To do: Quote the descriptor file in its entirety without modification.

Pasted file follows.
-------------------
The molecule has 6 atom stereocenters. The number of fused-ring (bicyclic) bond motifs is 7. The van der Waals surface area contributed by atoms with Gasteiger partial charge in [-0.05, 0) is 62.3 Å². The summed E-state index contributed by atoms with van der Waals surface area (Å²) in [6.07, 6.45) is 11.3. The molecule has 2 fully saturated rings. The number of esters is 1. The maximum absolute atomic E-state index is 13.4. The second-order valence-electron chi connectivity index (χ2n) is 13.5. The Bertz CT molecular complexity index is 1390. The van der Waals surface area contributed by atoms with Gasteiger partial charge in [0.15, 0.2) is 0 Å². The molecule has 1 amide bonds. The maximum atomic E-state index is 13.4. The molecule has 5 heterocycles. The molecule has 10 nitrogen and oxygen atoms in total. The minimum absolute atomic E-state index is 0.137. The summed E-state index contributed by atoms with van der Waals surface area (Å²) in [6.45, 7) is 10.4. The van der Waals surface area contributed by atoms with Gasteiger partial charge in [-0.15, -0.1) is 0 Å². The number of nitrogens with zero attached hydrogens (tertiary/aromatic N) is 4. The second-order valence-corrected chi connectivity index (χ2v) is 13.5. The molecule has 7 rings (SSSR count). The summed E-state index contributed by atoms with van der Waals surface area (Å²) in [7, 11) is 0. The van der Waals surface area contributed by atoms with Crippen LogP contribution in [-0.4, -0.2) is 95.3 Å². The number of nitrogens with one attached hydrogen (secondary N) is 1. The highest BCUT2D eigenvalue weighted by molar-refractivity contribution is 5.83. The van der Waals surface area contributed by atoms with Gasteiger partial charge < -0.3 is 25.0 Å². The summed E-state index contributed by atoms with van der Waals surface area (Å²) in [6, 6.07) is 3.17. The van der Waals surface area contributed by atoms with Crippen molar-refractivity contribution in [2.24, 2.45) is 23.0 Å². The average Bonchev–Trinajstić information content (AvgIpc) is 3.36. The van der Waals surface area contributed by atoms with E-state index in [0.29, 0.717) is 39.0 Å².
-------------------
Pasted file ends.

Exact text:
The molecule has 6 atom stereocenters. The number of fused-ring (bicyclic) bond motifs is 7. The van der Waals surface area contributed by atoms with Gasteiger partial charge in [-0.05, 0) is 62.3 Å². The summed E-state index contributed by atoms with van der Waals surface area (Å²) in [6.07, 6.45) is 11.3. The molecule has 2 fully saturated rings. The number of esters is 1. The maximum absolute atomic E-state index is 13.4. The second-order valence-electron chi connectivity index (χ2n) is 13.5. The Bertz CT molecular complexity index is 1390. The van der Waals surface area contributed by atoms with Gasteiger partial charge in [0.15, 0.2) is 0 Å². The molecule has 1 amide bonds. The maximum atomic E-state index is 13.4. The molecule has 5 heterocycles. The molecule has 10 nitrogen and oxygen atoms in total. The minimum absolute atomic E-state index is 0.137. The summed E-state index contributed by atoms with van der Waals surface area (Å²) in [6.45, 7) is 10.4. The van der Waals surface area contributed by atoms with Gasteiger partial charge in [-0.15, -0.1) is 0 Å². The number of nitrogens with zero attached hydrogens (tertiary/aromatic N) is 4. The second-order valence-corrected chi connectivity index (χ2v) is 13.5. The molecule has 7 rings (SSSR count). The summed E-state index contributed by atoms with van der Waals surface area (Å²) in [7, 11) is 0. The van der Waals surface area contributed by atoms with Crippen LogP contribution in [-0.4, -0.2) is 95.3 Å². The number of nitrogens with one attached hydrogen (secondary N) is 1. The highest BCUT2D eigenvalue weighted by molar-refractivity contribution is 5.83. The van der Waals surface area contributed by atoms with Gasteiger partial charge < -0.3 is 25.0 Å². The summed E-state index contributed by atoms with van der Waals surface area (Å²) in [6, 6.07) is 3.17. The van der Waals surface area contributed by atoms with Crippen molar-refractivity contribution in [2.24, 2.45) is 23.0 Å². The average Bonchev–Trinajstić information content (AvgIpc) is 3.36. The van der Waals surface area contributed by atoms with E-state index in [0.29, 0.717) is 39.0 Å².